About this Author
DBL%20Hendrix%20small.png College chemistry, 1983

Derek Lowe The 2002 Model

Dbl%20new%20portrait%20B%26W.png After 10 years of blogging. . .

Derek Lowe, an Arkansan by birth, got his BA from Hendrix College and his PhD in organic chemistry from Duke before spending time in Germany on a Humboldt Fellowship on his post-doc. He's worked for several major pharmaceutical companies since 1989 on drug discovery projects against schizophrenia, Alzheimer's, diabetes, osteoporosis and other diseases. To contact Derek email him directly: Twitter: Dereklowe

Chemistry and Drug Data: Drugbank
Chempedia Lab
Synthetic Pages
Organic Chemistry Portal
Not Voodoo

Chemistry and Pharma Blogs:
Org Prep Daily
The Haystack
A New Merck, Reviewed
Liberal Arts Chemistry
Electron Pusher
All Things Metathesis
C&E News Blogs
Chemiotics II
Chemical Space
Noel O'Blog
In Vivo Blog
Terra Sigilatta
BBSRC/Douglas Kell
Realizations in Biostatistics
ChemSpider Blog
Organic Chem - Education & Industry
Pharma Strategy Blog
No Name No Slogan
Practical Fragments
The Curious Wavefunction
Natural Product Man
Fragment Literature
Chemistry World Blog
Synthetic Nature
Chemistry Blog
Synthesizing Ideas
Eye on FDA
Chemical Forums
Symyx Blog
Sceptical Chymist
Lamentations on Chemistry
Computational Organic Chemistry
Mining Drugs
Henry Rzepa

Science Blogs and News:
Bad Science
The Loom
Uncertain Principles
Fierce Biotech
Blogs for Industry
Omics! Omics!
Young Female Scientist
Notional Slurry
Nobel Intent
SciTech Daily
Science Blog
Gene Expression (I)
Gene Expression (II)
Adventures in Ethics and Science
Transterrestrial Musings
Slashdot Science
Cosmic Variance
Biology News Net

Medical Blogs
DB's Medical Rants
Science-Based Medicine
Respectful Insolence
Diabetes Mine

Economics and Business
Marginal Revolution
The Volokh Conspiracy
Knowledge Problem

Politics / Current Events
Virginia Postrel
Belmont Club
Mickey Kaus

Belles Lettres
Uncouth Reflections
Arts and Letters Daily
In the Pipeline: Don't miss Derek Lowe's excellent commentary on drug discovery and the pharma industry in general at In the Pipeline

In the Pipeline

« Naked Synthesis | Main | Vectibix Lurches A Bit »

March 25, 2007

Wandering Through the Hydrides

Email This Entry

Posted by Derek

If you want to get a feel for chemistry, one way might be to wander through the periodic table, picking one particular type of compound and seeing how things change as you go from element to element. (That's a good part of how Mendeleev figured the whole thing out, actually). But you'll want to pick carefully. Chlorides, for example, are rabble, as Primo Levi put it memorably. He was right: one chloride is often very much like another, even when the elements involved are very different - it's as if they've been pulled down to a lowest common denominator. I make some exception for the beautiful green of nickel (II) chloride, or the startling metallic purple of the anhydrous chromium (III) salt, but really, if you can't get something neat looking from the nickel or chromium compounds, you're really in a bad way. Most other chlorides are nondescript white powders. Boring!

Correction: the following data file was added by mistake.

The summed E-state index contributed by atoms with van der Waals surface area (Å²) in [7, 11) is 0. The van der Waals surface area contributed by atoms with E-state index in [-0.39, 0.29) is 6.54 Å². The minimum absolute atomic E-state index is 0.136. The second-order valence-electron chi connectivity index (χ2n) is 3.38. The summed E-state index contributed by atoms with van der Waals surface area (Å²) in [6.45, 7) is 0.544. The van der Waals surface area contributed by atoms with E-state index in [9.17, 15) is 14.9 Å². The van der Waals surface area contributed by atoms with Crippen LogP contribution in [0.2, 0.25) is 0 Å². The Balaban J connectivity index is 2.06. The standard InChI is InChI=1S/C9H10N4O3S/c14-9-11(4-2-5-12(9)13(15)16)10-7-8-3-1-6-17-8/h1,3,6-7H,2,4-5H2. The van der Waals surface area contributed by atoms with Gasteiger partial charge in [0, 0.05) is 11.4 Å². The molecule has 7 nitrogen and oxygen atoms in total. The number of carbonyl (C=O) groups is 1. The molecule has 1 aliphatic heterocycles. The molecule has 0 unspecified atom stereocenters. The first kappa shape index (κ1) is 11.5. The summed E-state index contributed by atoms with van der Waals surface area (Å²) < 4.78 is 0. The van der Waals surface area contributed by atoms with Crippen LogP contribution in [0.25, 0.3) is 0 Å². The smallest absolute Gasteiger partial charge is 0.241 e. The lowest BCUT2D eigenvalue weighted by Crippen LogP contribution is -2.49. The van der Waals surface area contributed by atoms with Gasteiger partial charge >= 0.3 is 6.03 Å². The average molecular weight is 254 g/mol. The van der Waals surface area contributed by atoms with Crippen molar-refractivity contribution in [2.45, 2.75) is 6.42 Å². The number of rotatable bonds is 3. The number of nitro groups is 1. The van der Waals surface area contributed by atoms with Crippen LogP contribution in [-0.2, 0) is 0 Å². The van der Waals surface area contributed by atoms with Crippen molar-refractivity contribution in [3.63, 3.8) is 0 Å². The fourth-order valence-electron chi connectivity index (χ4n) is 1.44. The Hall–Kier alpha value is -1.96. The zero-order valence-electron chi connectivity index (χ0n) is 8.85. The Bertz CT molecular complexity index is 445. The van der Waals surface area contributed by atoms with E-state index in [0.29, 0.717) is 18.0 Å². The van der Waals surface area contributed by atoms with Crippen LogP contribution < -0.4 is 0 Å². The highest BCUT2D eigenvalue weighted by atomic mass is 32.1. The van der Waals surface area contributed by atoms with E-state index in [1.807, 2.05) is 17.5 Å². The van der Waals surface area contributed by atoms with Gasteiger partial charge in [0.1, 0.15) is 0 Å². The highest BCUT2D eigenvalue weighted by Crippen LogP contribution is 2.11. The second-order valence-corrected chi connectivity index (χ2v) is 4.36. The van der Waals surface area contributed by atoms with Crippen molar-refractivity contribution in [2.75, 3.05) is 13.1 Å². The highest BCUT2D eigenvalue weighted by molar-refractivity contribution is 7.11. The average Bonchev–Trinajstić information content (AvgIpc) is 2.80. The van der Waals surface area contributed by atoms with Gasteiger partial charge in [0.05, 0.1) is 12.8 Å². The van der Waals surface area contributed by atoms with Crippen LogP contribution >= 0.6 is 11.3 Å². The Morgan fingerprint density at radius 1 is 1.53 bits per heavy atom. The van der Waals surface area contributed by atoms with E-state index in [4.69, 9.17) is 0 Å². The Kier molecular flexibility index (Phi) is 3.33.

Pick hydride instead. Hydrides are, if anything, a bit too exciting sometimes, since they tend to be rather reactive. With water, the usual reaction of a metal hydride is to strip off a proton immediately, giving you the hydroxide of the metal and plenty of lively hydrogen gas bubbling off. Sometimes the whole process is joyful enough for the whole mess to burst into flame.

That'll happen to you with the alkali metal hydrides, over on the left-hand side of the table. Organic chemists the world over know sodium hydride the best. It's a fine strong base - kinetically rather slow, but it deprotonates and spares not. By contrast, you hardly ever see much lithium hydride around. Potassium hydride makes an appearance every so often, though, to muttered curses, since it's usually stored as a slurried suspension in mineral oil and is correspondingly painful to weigh and dispense. It's lively stuff, too, and will set things on fire for you with great thoroughness. The higher alkali hydrides are things I've never seen, and I have no desire to, if their ferocity steps up like potassium does versus sodium.

The next row over (the alkaline earths) feature a compound that gets used every so often in the lab, calcium hydride. It's a good drying agent, because of that water reactivity, and solvents are distilled from a spoonful or two of it to make them anhydrous. But has anyone ever seen or handled magnesium hydride? I sure haven't. It's one of the things that the hydrogen-storage people mess around with, apparently, but you just don't come across it in an organic chemistry lab. Ditto for the other alkaline earths: barium hydride? Never seen it or even thought about it. I don't have access to Scifinder for the time being, since I have no desire for a second mortgage on my house just now, but I see from the web that apparently some people are using the stuff. Maybe it has a great future in organic synthesis, but it sure has no past.